Election Day Poll Workers Brace For Crowds

As voting began Tuesday, poll workers were bracing for what is expected to be record turnout throughout the day.

"I honestly have no idea what today is going to be like," said Janet Jai, a judge of elections in Pittsburgh. "Usually, there are slow times in the day. This year, we don't expect to have any slow times."

Constance Mitts, an election worker in Stonelick Township in Ohio's Clermont County, said lines started to form early. "We have never had, in all the years I've been doing this, anybody out there, say, 45 minutes early like we started this morning," she said.

In New Jersey's Raritan Township, about 200 people voted within the hour after the polls opened, "which is most unusual for this district," poll worker Marty McInerney said. He said having extra helpers, including two students who volunteered, allowed him to assign some poll workers to crowd control, monitoring the lines to make sure they moved in an orderly fashion.

Jim Hagerman in Chelsea, Mich., southwest of Detroit, said the nearly 100 people waiting to vote in his precinct before the polls opened didn't look upset. "They look like they're ready and know what they want to do, and they're just waiting for us to open the doors," he said.

In Roanoke, Va., "we are slammed," chief poll worker Pamela Casey said of her precinct. "And this is exactly what I expected."

"The last presidential election was busy, but we have definitely got more voters, and they are definitely coming out in force," she said.

Alan Glover, the clerk-recorder in Carson City, Nev., kept the coffee flowing Tuesday morning as polls opened at the Carson City Community Center. He said poll workers there have been hearing the reports of long lines at precincts across the country. "Everyone goes, 'OK, it's coming. Here we are. It's the big day," Glover said.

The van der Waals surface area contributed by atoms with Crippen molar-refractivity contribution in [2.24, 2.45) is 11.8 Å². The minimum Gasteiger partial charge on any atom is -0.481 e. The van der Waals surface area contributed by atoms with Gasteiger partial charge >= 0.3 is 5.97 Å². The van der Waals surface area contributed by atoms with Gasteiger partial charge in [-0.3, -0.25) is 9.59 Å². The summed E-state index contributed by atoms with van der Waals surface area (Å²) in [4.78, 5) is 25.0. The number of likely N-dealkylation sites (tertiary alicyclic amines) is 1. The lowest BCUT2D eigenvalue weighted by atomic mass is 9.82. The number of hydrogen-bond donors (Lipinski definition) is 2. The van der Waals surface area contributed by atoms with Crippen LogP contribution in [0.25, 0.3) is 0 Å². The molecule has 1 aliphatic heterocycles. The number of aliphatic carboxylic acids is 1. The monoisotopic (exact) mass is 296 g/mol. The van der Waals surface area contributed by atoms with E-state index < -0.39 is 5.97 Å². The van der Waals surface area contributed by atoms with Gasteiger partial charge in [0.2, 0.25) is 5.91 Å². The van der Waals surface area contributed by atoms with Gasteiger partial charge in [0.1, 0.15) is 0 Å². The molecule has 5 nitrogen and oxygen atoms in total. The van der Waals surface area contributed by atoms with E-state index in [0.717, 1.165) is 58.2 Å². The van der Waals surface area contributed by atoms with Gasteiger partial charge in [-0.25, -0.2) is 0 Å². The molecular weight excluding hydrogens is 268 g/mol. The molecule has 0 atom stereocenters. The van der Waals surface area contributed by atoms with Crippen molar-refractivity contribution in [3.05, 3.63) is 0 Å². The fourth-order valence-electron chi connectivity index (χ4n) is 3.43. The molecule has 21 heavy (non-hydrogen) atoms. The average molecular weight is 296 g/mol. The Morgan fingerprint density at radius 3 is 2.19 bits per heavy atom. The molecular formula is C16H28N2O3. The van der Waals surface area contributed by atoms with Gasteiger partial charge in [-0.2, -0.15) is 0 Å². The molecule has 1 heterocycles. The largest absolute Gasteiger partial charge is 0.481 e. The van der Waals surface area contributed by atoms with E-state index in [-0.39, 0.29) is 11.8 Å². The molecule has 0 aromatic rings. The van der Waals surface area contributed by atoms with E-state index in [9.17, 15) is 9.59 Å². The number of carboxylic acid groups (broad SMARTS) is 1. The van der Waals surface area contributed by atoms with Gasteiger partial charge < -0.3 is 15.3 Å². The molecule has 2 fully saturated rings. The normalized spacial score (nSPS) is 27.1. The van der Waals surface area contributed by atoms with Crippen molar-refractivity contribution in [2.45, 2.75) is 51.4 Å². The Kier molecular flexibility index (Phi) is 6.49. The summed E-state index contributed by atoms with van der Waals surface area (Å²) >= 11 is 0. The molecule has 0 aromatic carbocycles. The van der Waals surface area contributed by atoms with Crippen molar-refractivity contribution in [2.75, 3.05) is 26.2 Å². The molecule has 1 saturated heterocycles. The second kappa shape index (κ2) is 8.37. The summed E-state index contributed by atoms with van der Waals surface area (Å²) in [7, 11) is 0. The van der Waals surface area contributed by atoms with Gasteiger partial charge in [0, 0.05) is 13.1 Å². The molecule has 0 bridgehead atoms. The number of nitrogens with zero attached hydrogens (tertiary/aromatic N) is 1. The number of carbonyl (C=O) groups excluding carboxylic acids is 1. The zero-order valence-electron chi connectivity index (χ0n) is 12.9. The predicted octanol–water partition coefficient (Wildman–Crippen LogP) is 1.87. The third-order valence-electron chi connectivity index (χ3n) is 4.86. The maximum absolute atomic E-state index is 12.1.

As Voting Challenges Loom, Some Optimism

Vote Report on the iphone

Report voting irregularities using your iPhone. Becky Lettenberger/ NPR hide caption

itoggle caption Becky Lettenberger/ NPR

Tags For Your Submissions

#zip code to indicate the zip code where you're voting, for example, "#20002"

L:address or city to drill down your exact location. Example: "L:1600 Pennsylvania Ave. D.C."

#machine for machine problems, Example: "#machine broken, using prov. ballot"

#reg for registration troubles. Ex.: "#reg I wasn't on the rolls"

#wait:minutes for long lines. Example: "#wait:120 and I'm coming back later"

#early if you're voting before Nov. 4

#good or #bad to give a quick sense of your overall experience

The phones have been ringing nonstop at an Election Protection call center in Washington, D.C.

Tens of thousands of voters have already sought help: Some say their names were not on the rolls when they went to vote early. Others have yet to receive an absentee ballot. Some voters are just confused.

With a huge turnout expected on Election Day, officials are bracing for problems. A hundred million people could go to the polls — and that's not even counting the tens of millions who have already cast early or absentee ballots.